Collaborative Product Design
In today’s product design landscape, two forms of the design process are typical. The first process, a sort of “build it and they will come” method, rests entirely on supplier-side engineering teams designing a product and hoping it sells.
The second form of design common in today’s engineering environment is custom engineering. In the custom engineering process, customers turn over specifications to a supplier and let the supplier design from there.
But an evolution of the product design process from the supplier-side paradigm is underway. The emerging process, called collaborative product design, lets teams of supplier and customer engineers work together to drive product innovation, shorten life cycles, reduce costs, and limit the many design changes common in a single-sided design process.
For Flowserve and NASA, the collaborative process that led to a new valve design combined the resources of each team’s engineers and testing facilities. The end-result was a better product that satisfied the needs of each participant. Flowserve earned the rights to a new valve technology, saving time and effort in the process, and delivered a valve design that will save NASA money and improve its rocket-testing procedures. Through effective collaboration, Flowserve and NASA produced an innovative product that might not have been as easily achieved using conventional design methods.
Collaboration is not a simple process. It requires engineers willing to innovate inside an unusually cooperative customer/supplier partnership that features a high level of trust by participants for both partners. Certain industries, such as information technology, were early adopters of collaborative product design processes. Computer Sciences Corporation, a leading global information technology services company, is a case in point. Computer Science’s director for manufacturing solutions, Michael Bauer, believes there are defined ways in which companies can make the collaborative product design process effective and rewarding for all participants. Bauer says a first step is the elimination of duplication in process, people, and technology.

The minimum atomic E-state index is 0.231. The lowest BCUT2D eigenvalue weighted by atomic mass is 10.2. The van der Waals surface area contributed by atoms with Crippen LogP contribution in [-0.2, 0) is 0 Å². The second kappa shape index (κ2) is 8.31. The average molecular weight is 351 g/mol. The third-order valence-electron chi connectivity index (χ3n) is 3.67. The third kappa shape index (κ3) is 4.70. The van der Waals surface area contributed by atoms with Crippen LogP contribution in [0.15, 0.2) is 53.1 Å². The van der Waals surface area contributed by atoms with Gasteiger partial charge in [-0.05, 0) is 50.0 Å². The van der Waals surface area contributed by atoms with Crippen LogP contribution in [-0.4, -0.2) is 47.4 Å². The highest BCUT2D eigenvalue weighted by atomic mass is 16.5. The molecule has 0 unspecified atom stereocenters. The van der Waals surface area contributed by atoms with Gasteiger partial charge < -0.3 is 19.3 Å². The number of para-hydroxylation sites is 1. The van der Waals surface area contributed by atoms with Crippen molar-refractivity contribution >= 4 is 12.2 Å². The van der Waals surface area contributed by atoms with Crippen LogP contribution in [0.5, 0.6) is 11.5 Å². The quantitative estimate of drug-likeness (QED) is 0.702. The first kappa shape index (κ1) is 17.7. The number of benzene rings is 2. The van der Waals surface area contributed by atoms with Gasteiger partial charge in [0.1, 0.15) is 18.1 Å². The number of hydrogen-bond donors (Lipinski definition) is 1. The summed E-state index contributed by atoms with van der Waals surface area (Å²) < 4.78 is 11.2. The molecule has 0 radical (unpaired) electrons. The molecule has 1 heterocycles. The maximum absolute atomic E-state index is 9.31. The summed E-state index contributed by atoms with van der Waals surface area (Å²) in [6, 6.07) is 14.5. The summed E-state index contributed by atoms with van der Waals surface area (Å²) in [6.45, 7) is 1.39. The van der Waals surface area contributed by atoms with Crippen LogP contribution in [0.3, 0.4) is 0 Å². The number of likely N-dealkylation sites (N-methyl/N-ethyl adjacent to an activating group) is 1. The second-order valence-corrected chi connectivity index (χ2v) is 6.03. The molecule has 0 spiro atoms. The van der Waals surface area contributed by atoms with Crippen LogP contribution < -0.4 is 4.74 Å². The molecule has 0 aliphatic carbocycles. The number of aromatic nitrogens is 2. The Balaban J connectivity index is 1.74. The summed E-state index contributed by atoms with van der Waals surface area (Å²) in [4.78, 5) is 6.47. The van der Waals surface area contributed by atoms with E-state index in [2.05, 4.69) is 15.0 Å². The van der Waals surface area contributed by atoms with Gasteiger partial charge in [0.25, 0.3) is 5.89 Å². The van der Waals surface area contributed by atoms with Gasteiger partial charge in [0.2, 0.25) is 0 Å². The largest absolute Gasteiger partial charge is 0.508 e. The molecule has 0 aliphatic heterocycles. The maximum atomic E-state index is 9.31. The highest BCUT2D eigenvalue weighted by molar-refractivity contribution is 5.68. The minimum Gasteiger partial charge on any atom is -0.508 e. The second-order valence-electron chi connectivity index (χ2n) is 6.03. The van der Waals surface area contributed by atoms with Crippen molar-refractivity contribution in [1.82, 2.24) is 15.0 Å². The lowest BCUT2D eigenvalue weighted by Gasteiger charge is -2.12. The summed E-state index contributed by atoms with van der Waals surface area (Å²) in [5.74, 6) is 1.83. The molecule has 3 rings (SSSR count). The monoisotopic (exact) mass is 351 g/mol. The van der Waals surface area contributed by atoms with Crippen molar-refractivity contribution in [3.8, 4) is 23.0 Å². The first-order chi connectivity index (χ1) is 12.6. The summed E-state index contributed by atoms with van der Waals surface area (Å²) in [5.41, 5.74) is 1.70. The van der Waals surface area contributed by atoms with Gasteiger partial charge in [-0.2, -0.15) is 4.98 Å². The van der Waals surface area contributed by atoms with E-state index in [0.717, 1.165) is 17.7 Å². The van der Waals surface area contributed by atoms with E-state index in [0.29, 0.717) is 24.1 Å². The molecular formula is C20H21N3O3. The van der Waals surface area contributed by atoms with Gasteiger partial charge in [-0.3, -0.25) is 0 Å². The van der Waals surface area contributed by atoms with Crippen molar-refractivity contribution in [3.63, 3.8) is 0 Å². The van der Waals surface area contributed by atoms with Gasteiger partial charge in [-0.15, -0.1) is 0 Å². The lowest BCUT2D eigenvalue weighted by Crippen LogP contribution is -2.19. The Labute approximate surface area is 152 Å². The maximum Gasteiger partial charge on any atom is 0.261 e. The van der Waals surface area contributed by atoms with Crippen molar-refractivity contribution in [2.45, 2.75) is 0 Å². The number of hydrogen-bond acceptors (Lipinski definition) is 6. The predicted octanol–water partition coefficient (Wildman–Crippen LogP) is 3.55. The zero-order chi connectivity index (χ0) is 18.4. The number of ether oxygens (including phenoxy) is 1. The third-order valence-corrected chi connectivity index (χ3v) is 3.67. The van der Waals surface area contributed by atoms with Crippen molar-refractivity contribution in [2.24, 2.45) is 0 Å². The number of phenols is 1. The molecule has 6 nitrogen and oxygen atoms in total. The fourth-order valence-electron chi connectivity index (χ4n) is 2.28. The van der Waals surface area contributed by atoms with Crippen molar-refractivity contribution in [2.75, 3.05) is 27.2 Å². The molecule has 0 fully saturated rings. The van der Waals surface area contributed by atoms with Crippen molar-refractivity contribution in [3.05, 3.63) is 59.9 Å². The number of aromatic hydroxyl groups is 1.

To do this, organizations in a collaborative engineering process need to designate one owner per process, based on best fit. This requires managers in a collaborative project to match the right person to the right process by identifying and agreeing on key skill sets. By streamlining a project in this way, managers give individual process owners responsibility and control while reducing waste and cost.
Critical also in the management of a collaborative product design process is setting agreements on functions like administration and finance and clearly spelling out the ownership of intellectual property rights. Being proactive in delineating responsibility for these sometimes thorny issues is the hallmark of a well-managed collaborative design project.
Other ways to improve product design collaboration include: integrating process teams to fuse silos of product design, strategic sourcing, buying, and program management; encouraging shared governance to drive radical changes in performance, cycle time reduction, and costs; maintaining a balanced scorecard to reward new skills and roles for process owners; and promoting changes to the status quo, upstream and downstream. Ultimately, the success of collaborative product design rests on how well supplier engineers can build and manage the process to completely tailor the project to meet the customer’s needs. “Everyone on the supplier side needs not to lose the focus on the needs of the customer during every phase of the product design process,” says Bauer. “Our goal should be not just to deliver a product, but to make our customer successful. It just can’t be business as usual.”
Bauer says companies taking on the collaborative product design process must, at the bottom line, be able to remove the barriers that commonly hamper internal and customer-supplier communication by insisting on upsetting the status quo. Continually adapting to each partner’s procedures and needs builds flexibility that can drive the process to a design solution that both sides desire.